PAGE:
An advertisement or goods displayed in the shop for sale is not an offer. The provisions have been discussed by the cases of Partridge v Crittenden [1968] 1 WLR and Pharmaceutical Society of Great Britain v Boots Cash Chemists (Southern) Ltd [1953] 1 QB 401 respectively. This is because if advertisements and goods displaced for sales are considered as offers they would have a binding effect in relation to every person who has the intention of accepting the offer. The situation would not be practical as the person making the offer may not have the resources available to supply the goods to every person who has accepted the offer.

Acceptance

The  primary element of acceptance is that it can only be made by a person who has knowledge about the existence of the offer as provided through the case of R v Clarke HCA 47, (1927) 40 CLR 227.  Further as provided in the case of Hyde v Wrench the acceptance has to be absolute signifying that it must comply with the terms of the offer word to words.  Where such compliance is not ensured the acceptance is called a counter offer. In addition the acceptance has to be notified to the person who has made the offer as ruled in the case of - Entorres v Miles Far East [1955] 2 QB 327  unless the offer is an unilateral offer as was the case in Carlill v Carbolic Smoke Ball.  

Acceptance

Consideration

Offer and acceptance are based on consideration. In a contract every party receives a benefit and gives away a benefit. This benefit, promise of act or omission or price provided by the parties under the contract is known as a consideration.  A consideration needs to be present in a contract for it to be valid as stated by the obiter dicta in the case of Chappell v Nestle [1960] AC 87.

Intention to create legal relationship when the parties to the contract are into a commercial agreement the court presumes that both the parties to the agreement intended to from a legally binding contract according to the ratio decidendi of Edwards v Skyways Ltd [1964] 1 WLR 349.  On the other hand where the parties are in a domestic relationship such as brother and sister or husband and wife the court presumes the lack of intention. However, such presumption is always open to be rebutted according to the case of Balfour v Balfour [1919] 2 KB 571.

The menu of the restaurant is in form of touch screen located near the table.  In order to choose a product the customer needs press the ok button. Through the application of the case of Partridge v Crittenden it can be stated that this situation is an invitation to offer. This is because if everyone at the table selects the same item and the restaurant has limited resources it would not be able to provide such items to those selecting it.

The print out which is generated is also not an offer because every person who selects the ok button would be provided with the print out. Thus it is also an invitation to offer.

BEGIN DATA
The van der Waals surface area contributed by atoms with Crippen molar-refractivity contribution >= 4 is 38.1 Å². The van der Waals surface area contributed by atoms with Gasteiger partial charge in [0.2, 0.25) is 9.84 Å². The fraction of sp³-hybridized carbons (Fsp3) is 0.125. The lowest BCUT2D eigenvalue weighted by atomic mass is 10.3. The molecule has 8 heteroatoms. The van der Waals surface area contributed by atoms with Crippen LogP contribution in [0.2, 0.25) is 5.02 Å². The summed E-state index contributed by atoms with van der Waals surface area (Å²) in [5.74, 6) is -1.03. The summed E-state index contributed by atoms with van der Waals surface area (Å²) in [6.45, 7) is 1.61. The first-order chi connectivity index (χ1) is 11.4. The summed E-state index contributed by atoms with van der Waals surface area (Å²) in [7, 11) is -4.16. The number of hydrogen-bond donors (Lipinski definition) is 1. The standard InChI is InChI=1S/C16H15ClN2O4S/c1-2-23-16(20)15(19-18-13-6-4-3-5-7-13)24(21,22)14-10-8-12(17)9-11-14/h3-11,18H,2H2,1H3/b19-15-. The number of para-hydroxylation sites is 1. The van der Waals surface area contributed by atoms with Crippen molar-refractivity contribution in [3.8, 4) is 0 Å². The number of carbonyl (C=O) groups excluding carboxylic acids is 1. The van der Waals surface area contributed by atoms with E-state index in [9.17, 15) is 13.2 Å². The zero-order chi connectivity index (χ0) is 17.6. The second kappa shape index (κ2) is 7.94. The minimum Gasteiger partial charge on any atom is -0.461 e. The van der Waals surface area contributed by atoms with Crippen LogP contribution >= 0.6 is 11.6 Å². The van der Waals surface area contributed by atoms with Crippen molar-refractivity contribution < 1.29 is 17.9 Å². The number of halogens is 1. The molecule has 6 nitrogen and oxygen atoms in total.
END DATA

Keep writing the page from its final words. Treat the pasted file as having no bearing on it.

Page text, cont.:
It is actually when the consumer takes the print out to the desk that he makes a valid offer as it was in the case of Pharmaceutical Society of Great Britain v Boots Cash Chemists when a valid offer was made when the goods was taken to the counter for purchase.

When the restaurant accepts the printout and receives the money at the desk it is when an unequivocal acceptance is taken place which is signified then and there to the consumer by the restaurant. This is when the contract is formed. Thus when Avinash has taken the auto generated receipt to the desk and got the coffer the contract was formed.  The consideration in relation to such contract was the money paid by Avinash and the coffee served by the restaurant. Further as Avinash is more than 18 years old and is mentally sound he has the capacity of entering into a contract.

Consideration

1.b.Issue

The rights which Avinash has under common law and consumer protection legislation are at issue in this case?

Rule

It has been provided by the provisions of section 3 of the Australian Competition and Consumer Act 2010 (Cth) schedule 2 Australian Consumer Law that any person who purchases services or goods in Australia which are less than the price of $40000 or the goods have been purchased for householder and domestic use or the goods involve a vehicle to be used for transport is a consumer.

The issue in context can be analyzed by the application of the case of Donoghue v Stevenson [1932] UKHL 100 which is the landmark case in relation to negligence. In the case the court formulated a rule to protect the rights of individuals in the society. The rule signifies the identification of four three elements which are duty care, Breach, Causation and remoteness. The case also signified that the “manufactures have a duty of care to consumers”.